Hunt for the Wilderpeople
A road movie and coming-of-age tale, Hunt for the Wilderpeople is consistently clever and even moving—proof that we’ll keep listening to familiar stories if they’re…
With “Insidious: Chapter 3,” Shaye finally gets her “more.”
Her character, veteran psychic Elise Rainier, was the most compelling figure in the first two “Insidious” movies, which were surprise, low-budget hits in 2011 and 2013. Writer and co-star Leigh Whannell, who created the series with James Wan and directs for the first time here, wisely places her front and center and gives her plenty of room to shine.
Shaye, whose best-known roles prior to the “Insidious” franchise have been in the Farrelly brothers favorites “There’s Something About Mary” and “Kingpin,” gets a chance to show an unusual amount of range for a horror movie heroine, from sadness and vulnerability to strength and resiliency. She’s just as effective with a sympathetic look as she is with a well-timed quip. It’s a joy to see such a seasoned performer seize her place in the spotlight at last.
But making you happy is not the first priority of “Insidious: Chapter 3.” It wants to scare the hell out of you, and it does that quite effectively with several serious jumps. About a half-dozen times, I’d say, Whannell creates moments that are legitimately surprising and frightening because he uses silence so well in contrast. I leapt out of my seat and grabbed the arm of the critic sitting next to me so often (and he did the same, although he shall remain nameless) that you’d think we’d never seen a horror movie before. Whannell’s imagery is that solidly creepy and his pacing is that precise. He indulges in a few artsy camera angles and movements, but mostly directs in able and understated fashion.
But beneath the scares, there is a substantial emotional undercurrent. By the end, you feel the characters’ sense of loss and grief, of catharsis and eventual closure. There are legitimate stakes here, not just cheap thrills. “Insidious: Chapter 3” is more intimate and mournful than its predecessors—and perhaps not as consistently, suffocatingly scary—but maybe that’s a good thing. The series needed to go in a different direction rather than repeating itself, and in doing so, it brings things full-circle.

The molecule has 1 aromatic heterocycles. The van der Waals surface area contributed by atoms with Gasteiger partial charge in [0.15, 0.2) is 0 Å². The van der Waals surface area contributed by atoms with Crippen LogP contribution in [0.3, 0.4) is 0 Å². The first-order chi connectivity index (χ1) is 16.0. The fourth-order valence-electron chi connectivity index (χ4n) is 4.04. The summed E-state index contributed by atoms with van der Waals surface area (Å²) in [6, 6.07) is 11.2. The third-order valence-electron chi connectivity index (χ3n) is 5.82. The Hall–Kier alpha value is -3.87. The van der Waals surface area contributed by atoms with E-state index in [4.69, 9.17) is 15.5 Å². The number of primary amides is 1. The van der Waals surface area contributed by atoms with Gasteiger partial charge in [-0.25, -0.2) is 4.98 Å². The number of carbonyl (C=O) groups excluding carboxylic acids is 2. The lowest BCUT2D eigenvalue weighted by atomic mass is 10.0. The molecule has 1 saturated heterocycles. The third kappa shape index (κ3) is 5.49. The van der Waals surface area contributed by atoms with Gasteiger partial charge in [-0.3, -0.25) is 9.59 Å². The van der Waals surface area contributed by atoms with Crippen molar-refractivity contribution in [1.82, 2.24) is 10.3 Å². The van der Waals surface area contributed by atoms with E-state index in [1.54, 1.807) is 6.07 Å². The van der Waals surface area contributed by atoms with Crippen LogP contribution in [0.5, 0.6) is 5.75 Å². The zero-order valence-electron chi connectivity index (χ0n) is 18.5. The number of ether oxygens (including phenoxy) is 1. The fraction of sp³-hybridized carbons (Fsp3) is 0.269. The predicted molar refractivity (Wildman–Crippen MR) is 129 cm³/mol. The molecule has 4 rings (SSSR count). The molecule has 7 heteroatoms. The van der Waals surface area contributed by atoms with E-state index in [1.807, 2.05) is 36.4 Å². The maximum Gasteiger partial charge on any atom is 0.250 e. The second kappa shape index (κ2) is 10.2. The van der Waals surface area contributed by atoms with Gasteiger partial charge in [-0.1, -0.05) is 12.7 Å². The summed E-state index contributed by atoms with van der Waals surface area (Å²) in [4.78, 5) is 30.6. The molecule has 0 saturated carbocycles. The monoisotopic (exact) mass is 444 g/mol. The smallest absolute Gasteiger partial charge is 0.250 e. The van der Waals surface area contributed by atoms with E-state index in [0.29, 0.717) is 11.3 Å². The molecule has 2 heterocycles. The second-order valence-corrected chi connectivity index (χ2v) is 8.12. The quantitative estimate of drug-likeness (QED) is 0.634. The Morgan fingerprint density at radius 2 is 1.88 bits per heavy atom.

Having said that, you definitely need to have seen the first two films to understand why certain characters and their relationships matter, who the various demons are and how, if at all, these hauntings are intertwined. You could come into the third film cold but it might not hold as much meaning as it could. That’s because “Insidious: Chapter 3” is a prequel which takes place a few years before the haunting of the Lambert family, led by Patrick Wilson and Rose Byrne’s tormented and terrified husband and wife. It details how Elise became the fearless medium we now know her to be through an ordeal that helped her get her mojo back.
High school senior Quinn (Disney Channel alum Stefanie Scott), mourning her mother’s death from cancer a year and a half earlier, seeks Elise’s help in contacting her. Reclusive in her bathrobe in the middle of the day, Elise insists she doesn’t do that sort of thing anymore, for reasons that eventually become achingly clear. But she feels sympathy for this grieving girl and gives in, even though she’s all-too familiar with the types of evil spirits she might reach instead.
Turns out, the ghostly presence Quinn thinks is her mother is actually a predatory soul with an icky past and nefarious plans for the future. (The gooey, black footprints that start appearing all over the place should be the first clue that something is amiss.) But the whole family has been in a state of chaos and confusion since Quinn’s mother’s death, to the extent that nothing makes sense anymore: her scattered father, Sean (played with borderline sitcom cluelessness by Dermot Mulroney), and bratty younger brother, Alex (Tate Berney).
A startling car accident that leaves aspiring actress Quinn with two broken legs renders her even more helpless to the ghost’s advances; her immobility, and her inability to protect herself, provide much of the tension here. Like something out of “Rear Window,” all she can do is watch and wait for inevitably terrible events to occur—just like us.
And so Sean and Quinn reach out to Elise one more time and plead with her to help purge this dark spirit from their home (a historic Hollywood apartment building rather than a charming and creaky Craftsman or Victorian). At the same time, younger brother Alex has found a pair of self-styled ghostbusters through their YouTube channel who might be of assistance: Specs (Whannell himself) and Tucker (Angus Sampson), the bumbling and bantering duo who provided much-needed comic relief in the first two films.
Watching Elise summon her inner strength to fight enemies on all sides in various dimensions—some of which exist in long, carpeted apartment hallways decorated in “Shining” chic—is the film’s real thrill. And if/when he makes “Insidious: Chapter 4,” Whannell would be wise to let her show what she can do once more. Petite and feisty, she’s the most capable person in the room—alive or dead—and easily the most fascinating.
This message came to me from a reader named Peter Svensland. He and a fr...
The new "Ghostbusters" film brings a battle between distorted nostalgia and the power of a child's imagination.